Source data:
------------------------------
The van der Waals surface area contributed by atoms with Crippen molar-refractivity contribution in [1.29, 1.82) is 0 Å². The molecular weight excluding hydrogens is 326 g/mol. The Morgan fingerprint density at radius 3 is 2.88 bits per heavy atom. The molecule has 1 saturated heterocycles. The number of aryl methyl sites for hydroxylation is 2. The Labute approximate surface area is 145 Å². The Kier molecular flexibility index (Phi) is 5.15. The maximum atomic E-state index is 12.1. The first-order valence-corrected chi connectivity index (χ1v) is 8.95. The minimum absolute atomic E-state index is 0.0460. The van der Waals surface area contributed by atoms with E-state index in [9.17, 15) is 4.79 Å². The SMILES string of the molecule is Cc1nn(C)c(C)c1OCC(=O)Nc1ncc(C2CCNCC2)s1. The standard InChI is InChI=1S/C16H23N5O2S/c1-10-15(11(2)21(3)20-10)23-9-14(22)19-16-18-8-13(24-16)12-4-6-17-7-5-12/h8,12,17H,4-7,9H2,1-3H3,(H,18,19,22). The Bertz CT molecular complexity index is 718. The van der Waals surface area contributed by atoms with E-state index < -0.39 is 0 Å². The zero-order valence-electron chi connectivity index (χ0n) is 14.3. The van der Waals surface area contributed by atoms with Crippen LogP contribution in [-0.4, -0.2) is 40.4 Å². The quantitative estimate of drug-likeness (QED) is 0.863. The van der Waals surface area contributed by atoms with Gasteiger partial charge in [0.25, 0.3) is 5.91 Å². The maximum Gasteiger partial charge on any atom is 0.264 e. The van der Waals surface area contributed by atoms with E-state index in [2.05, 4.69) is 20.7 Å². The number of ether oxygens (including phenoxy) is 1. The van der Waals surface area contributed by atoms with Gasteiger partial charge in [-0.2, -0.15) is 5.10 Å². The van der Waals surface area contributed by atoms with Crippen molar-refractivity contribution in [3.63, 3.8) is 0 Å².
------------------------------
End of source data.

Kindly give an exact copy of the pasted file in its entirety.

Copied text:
The van der Waals surface area contributed by atoms with Crippen molar-refractivity contribution in [1.29, 1.82) is 0 Å². The molecular weight excluding hydrogens is 326 g/mol. The Morgan fingerprint density at radius 3 is 2.88 bits per heavy atom. The molecule has 1 saturated heterocycles. The number of aryl methyl sites for hydroxylation is 2. The Labute approximate surface area is 145 Å². The Kier molecular flexibility index (Phi) is 5.15. The maximum atomic E-state index is 12.1. The first-order valence-corrected chi connectivity index (χ1v) is 8.95. The minimum absolute atomic E-state index is 0.0460. The van der Waals surface area contributed by atoms with E-state index in [9.17, 15) is 4.79 Å². The SMILES string of the molecule is Cc1nn(C)c(C)c1OCC(=O)Nc1ncc(C2CCNCC2)s1. The standard InChI is InChI=1S/C16H23N5O2S/c1-10-15(11(2)21(3)20-10)23-9-14(22)19-16-18-8-13(24-16)12-4-6-17-7-5-12/h8,12,17H,4-7,9H2,1-3H3,(H,18,19,22). The Bertz CT molecular complexity index is 718. The van der Waals surface area contributed by atoms with E-state index < -0.39 is 0 Å². The zero-order valence-electron chi connectivity index (χ0n) is 14.3. The van der Waals surface area contributed by atoms with Crippen LogP contribution in [-0.4, -0.2) is 40.4 Å². The quantitative estimate of drug-likeness (QED) is 0.863. The van der Waals surface area contributed by atoms with Gasteiger partial charge in [0.25, 0.3) is 5.91 Å². The maximum Gasteiger partial charge on any atom is 0.264 e. The van der Waals surface area contributed by atoms with E-state index in [2.05, 4.69) is 20.7 Å². The number of ether oxygens (including phenoxy) is 1. The van der Waals surface area contributed by atoms with Gasteiger partial charge in [-0.2, -0.15) is 5.10 Å². The van der Waals surface area contributed by atoms with Crippen molar-refractivity contribution in [3.63, 3.8) is 0 Å².